On Tuesday, union workers at the Ford Motor Co. plant in Louisville, KY, voted 99% to 1% to authorize a strike if Ford fails to negotiate a new four-year labor contract with the UAW before the existing contract expires on September 14. As Rachel reported in July, the UAW and Ford have been negotiating over the contract since July 15. The strike authorization vote does not mean that the UAW will strike, but it allows the union to exert pressure during negotiations. Todd Dunn, president of the UAW Local 862, would not disclose how many members participated in the vote, but reported that it was “one of the strongest, if not the strongest, responses I’ve ever seen.”
Also on Tuesday, President Trump nominated Eugene Scalia to be the next Secretary of Labor. Scalia will appear before the Senate Health, Education, Labor and Pensions Committee for a confirmation hearing when Congress returns from its summer recess.
On Monday, 45 Senators and 117 Representatives sent letters to acting Labor Secretary Patrick Pizzella opposing the Department’s proposed rule to create an Industry-Recognized Apprenticeship Program (IRAP), and requesting a 60-day extension of the public comment period. Monday was the last day on which the public could submit comments on the rule, unless the extension is granted. As Deanna reported earlier this month, the proposed IRAP program has drawn criticism from building trades unions, who fear that it will undercut existing, union-sponsored training programs, and, by allowing for more industry oversight in place of DOL oversight, undermine current workplace protections. The Senators and Representatives, all Democrats and Independents, echoed those concerns, warning that the proposal would undermine wage protections, safety requirements, and guarantees of equal opportunity employment, by transferring oversight from unions and the DOL to industry. “[T]he Department proposes to authorize new, nongovernmental Standards Recognition Entities (SREs) to establish, recognize, and monitor the quality of IRAPS—with minimal accountability to the federal government, states, or apprentices themselves,” wrote the Senators. A coalition of thirteen attorneys general sent a similar letter, emphasizing that the proposed apprenticeship programs would have no specific minimum requirements for instructor credentials, skills or on-the-job training hours or employment rates.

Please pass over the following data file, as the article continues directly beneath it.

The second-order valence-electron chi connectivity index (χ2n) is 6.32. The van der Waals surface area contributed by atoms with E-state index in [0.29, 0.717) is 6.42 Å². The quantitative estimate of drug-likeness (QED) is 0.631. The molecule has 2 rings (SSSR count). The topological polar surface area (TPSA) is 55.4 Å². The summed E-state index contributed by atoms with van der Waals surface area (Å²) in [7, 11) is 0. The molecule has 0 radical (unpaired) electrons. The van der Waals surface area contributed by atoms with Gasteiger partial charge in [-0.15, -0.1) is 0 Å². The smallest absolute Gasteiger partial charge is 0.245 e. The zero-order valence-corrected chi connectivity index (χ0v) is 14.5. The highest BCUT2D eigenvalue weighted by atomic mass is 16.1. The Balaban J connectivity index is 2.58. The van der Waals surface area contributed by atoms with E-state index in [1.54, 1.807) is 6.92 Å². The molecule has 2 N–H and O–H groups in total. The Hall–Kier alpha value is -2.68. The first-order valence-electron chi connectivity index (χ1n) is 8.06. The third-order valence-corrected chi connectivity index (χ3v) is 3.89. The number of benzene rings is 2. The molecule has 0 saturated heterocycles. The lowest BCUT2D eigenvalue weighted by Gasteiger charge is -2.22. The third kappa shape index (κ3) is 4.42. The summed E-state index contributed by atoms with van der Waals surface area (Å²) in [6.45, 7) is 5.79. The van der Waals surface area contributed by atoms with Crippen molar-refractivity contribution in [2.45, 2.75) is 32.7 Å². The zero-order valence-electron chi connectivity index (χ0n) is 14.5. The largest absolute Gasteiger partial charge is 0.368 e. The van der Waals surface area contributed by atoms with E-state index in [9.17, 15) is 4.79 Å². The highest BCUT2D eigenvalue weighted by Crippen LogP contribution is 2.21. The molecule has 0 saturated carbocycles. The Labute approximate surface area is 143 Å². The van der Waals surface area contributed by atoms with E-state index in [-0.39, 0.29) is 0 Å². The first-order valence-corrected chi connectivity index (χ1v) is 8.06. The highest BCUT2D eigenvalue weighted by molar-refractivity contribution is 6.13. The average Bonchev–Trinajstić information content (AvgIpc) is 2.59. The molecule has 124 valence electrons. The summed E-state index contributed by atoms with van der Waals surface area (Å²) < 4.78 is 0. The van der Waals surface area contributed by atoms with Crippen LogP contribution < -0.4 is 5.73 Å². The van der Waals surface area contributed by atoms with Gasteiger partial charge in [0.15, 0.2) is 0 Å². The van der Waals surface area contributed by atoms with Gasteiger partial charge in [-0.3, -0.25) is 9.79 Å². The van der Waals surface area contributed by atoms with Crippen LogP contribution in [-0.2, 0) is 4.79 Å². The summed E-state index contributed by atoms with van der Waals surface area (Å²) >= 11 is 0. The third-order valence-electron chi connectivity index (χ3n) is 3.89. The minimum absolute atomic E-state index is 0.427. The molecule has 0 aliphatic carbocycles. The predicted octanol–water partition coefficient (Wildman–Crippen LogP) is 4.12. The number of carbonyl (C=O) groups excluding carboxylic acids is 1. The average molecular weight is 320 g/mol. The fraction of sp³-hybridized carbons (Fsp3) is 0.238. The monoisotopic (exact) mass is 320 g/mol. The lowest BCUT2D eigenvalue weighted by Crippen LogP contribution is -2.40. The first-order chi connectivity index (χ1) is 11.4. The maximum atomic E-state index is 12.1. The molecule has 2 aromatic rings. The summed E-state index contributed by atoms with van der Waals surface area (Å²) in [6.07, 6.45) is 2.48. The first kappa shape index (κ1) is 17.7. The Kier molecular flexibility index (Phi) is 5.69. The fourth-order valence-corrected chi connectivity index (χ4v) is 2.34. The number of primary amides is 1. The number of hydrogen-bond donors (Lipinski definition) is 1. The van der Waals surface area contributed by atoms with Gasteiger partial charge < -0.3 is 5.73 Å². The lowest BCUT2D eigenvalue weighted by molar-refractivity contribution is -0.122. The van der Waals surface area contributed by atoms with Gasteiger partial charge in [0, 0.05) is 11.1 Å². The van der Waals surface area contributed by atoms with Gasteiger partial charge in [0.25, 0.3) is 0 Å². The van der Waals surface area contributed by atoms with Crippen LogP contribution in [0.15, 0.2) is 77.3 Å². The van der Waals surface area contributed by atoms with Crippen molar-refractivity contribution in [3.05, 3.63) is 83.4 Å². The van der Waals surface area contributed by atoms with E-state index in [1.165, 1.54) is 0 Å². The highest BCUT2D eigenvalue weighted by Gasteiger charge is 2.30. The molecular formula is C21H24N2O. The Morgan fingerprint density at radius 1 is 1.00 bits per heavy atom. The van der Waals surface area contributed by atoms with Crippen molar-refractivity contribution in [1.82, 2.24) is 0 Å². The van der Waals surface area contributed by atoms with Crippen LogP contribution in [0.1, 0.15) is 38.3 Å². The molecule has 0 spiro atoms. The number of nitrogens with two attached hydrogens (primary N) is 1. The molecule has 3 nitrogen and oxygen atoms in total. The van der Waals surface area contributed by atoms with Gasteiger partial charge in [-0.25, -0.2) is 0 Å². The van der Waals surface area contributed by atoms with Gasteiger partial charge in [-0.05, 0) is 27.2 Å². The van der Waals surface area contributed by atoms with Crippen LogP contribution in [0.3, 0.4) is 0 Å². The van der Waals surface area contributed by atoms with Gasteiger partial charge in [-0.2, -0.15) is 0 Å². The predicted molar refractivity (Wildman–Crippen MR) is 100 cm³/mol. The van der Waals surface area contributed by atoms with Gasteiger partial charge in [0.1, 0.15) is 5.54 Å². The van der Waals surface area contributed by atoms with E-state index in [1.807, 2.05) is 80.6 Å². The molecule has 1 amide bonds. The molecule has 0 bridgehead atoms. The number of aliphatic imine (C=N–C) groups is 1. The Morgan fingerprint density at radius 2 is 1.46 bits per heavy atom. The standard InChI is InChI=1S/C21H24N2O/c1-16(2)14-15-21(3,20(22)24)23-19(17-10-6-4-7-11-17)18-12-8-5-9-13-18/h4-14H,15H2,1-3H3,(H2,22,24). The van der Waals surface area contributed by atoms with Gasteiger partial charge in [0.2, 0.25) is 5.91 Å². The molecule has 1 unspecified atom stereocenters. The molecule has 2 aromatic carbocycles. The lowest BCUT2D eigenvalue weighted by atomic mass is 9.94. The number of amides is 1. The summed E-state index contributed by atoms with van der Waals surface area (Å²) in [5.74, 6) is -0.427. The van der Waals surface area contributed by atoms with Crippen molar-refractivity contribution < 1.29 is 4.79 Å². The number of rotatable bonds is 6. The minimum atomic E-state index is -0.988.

In Southern California, where 46,000 unionized employees of Ralphs, Albertsons, Vons and Pavilions grocery stores have been working since March 3 under an expired contract, United Food and Commercial Workers union locals have decided that workers will vote to ratify or reject the grocery chains’ latest contract offer on September 9. Union leaders announced the deadline after four days of talks concluded on Sunday with no agreement reached. A new round of negotiations will be held from September 4 through 8. Although the grocery workers authorized their union leadership to call a strike in late June, the grocery chains’ contract offer has changed significantly since then, and so union members will need to re-authorize a strike should they reject the contract offer in September. Southern California’s last grocery strike was in 2003, when nearly 60,000 workers walked off their jobs for four months in the largest and longest supermarket strike in U.S. history.